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Sometimes I run jobs, I lose track of which output files I have redirected the output to. How can I get the full command I ran a job with, including the output redirection part?

For example, when I run

nohup python3 -c $'from time import sleep;\nfor i in range(100): print(i); sleep(1)' > .test.txt &

which should print some stuff to .test.txt and run for 100 seconds, and then run ps -fp <PID> or check /proc/<PID>/cmdline, I only get

python3 -c from time import sleep; for i in range(100): print(i); sleep(1)

I've tried some of the solutions on How to get the command line args passed to a running process on unix/linux systems?, but I don't think my command is being truncated.

I notice if the shell I ran the command in is still open when the job finishes, it shows the full path, e.g.

[1]+  Done                    nohup python3 -c 'from time import sleep;
for i in range(100): print(i); sleep(1)' > .test.txt

Is this info only stored in the shell that ran the job?

Edit: @muru I just realised history does give me my command after all; thanks.

  • "... then run ... history" - you should get the full command there. – muru Dec 2 '19 at 2:01
  • If you have the pid of the running process then ls -l /proc/${pid}/fd will show you where stdout (fd 1) and stderr (fd 2) are being written. – doneal24 Dec 2 '19 at 2:40
  • (1) Yes, redirections are not arguments and thus won't show in ps (2) In 'job-control' shells -- the ones that display the completion message you posted, normally at least bash ksh zsh dash tcsh -- the backgrounded jobs not completed yet are listed by the builtin command jobs (3) On Linux and some other Unixes, but not all and you didn't say which you want, redirections for any process to which you have access (not only jobs under your shell) can be examined by looking in /proc/$pid/fd – dave_thompson_085 Dec 2 '19 at 2:52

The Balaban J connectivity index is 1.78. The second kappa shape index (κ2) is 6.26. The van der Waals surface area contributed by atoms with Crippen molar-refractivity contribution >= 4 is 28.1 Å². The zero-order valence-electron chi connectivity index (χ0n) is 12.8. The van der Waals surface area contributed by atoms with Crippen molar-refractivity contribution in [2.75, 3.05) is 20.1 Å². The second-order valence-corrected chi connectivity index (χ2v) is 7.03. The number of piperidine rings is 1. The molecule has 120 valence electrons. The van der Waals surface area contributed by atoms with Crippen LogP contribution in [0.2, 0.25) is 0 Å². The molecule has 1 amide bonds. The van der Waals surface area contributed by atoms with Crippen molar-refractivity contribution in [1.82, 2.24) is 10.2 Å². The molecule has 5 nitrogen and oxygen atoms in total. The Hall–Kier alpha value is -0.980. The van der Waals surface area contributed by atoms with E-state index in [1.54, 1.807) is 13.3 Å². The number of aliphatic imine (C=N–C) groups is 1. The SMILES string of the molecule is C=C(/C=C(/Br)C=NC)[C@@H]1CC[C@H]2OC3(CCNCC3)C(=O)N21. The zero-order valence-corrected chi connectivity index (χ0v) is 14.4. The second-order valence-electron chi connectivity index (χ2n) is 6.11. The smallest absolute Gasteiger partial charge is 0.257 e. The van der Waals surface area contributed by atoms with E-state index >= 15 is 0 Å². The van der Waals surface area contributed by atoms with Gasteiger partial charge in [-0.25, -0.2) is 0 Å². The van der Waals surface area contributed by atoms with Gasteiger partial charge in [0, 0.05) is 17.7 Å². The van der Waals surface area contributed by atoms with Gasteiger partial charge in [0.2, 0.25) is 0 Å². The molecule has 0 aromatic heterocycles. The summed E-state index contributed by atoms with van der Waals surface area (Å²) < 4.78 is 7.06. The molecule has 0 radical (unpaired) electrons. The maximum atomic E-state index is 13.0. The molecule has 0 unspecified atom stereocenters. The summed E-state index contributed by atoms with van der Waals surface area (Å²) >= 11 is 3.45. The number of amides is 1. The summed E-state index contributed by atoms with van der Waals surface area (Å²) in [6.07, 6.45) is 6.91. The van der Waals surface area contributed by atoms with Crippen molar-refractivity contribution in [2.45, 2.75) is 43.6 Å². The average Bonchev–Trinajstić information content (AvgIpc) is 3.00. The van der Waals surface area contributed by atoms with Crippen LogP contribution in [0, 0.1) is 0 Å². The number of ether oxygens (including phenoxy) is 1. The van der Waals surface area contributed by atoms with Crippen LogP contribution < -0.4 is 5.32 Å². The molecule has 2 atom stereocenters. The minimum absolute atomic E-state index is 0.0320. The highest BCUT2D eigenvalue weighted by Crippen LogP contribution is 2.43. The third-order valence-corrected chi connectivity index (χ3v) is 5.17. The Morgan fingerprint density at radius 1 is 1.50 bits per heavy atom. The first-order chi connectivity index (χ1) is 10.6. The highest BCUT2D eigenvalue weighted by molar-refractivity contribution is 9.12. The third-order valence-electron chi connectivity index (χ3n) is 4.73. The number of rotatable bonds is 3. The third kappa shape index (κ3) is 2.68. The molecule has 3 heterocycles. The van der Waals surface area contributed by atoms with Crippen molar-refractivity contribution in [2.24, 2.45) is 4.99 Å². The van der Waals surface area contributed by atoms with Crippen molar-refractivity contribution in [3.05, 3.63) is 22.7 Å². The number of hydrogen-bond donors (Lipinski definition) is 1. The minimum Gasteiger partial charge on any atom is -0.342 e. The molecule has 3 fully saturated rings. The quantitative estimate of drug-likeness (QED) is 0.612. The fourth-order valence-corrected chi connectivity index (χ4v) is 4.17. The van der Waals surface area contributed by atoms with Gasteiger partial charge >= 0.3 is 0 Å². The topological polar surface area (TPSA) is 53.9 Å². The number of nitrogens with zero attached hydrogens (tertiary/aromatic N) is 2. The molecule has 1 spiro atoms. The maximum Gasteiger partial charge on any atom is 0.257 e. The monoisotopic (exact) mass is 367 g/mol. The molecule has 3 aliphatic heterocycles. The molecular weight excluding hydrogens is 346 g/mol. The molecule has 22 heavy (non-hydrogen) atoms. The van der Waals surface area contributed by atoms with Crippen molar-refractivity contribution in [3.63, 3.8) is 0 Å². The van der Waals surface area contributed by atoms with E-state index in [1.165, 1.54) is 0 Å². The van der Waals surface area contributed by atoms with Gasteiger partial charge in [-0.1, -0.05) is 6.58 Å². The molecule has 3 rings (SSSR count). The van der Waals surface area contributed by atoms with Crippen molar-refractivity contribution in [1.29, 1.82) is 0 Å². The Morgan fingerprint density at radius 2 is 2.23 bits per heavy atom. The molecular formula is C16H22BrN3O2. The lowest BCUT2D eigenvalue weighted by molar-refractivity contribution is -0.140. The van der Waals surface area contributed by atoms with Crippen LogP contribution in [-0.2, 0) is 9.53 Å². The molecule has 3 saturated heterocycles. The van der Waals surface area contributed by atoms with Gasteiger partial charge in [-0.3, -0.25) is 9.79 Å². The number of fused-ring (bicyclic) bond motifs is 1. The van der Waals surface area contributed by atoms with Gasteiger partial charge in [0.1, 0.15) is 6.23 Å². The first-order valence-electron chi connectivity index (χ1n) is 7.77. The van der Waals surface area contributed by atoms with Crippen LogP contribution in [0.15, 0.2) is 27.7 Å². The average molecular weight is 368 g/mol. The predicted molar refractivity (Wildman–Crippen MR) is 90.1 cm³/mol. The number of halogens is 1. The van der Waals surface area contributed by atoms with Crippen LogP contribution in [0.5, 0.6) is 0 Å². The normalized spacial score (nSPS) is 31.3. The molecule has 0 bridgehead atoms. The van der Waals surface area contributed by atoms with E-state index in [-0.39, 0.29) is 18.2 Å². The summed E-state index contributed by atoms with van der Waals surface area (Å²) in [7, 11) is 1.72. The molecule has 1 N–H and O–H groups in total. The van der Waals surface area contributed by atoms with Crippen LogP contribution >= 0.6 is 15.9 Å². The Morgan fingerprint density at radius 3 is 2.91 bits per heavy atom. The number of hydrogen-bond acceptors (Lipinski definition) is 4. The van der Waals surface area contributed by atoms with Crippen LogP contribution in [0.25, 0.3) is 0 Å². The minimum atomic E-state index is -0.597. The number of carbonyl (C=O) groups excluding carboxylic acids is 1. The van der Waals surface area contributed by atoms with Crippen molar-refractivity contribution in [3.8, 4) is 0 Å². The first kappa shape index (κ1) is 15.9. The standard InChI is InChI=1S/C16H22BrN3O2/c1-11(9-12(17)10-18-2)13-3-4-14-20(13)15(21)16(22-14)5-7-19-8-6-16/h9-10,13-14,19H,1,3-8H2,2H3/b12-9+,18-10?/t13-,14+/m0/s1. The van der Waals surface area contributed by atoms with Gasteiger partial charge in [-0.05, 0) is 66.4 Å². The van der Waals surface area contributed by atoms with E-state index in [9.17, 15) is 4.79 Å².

• Thanks @dave_thompson_085 @doneal24; I found my output file in /proc/$pid/fd :). If you answer below I'll accept it. – Anonymous Dec 2 '19 at 4:16
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If you have the pid of the running process then ls -l /proc/${pid}/fd will show you where stdout (fd 1) and stderr (fd 2) are being written.

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A single '>' will overwrite the file, try using '>>' which appends to the end of the file.

[admin@srv1 ~]$ for x in $(seq 1 100); do echo $x >> test.txt; done
[admin@srv1 ~]$ head -n 25 test.txt
1
2
...                                                                                                                                                                                                    
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  • I don't see how this answers the question of what file was stdout redirected to. – doneal24 Dec 2 '19 at 4:25

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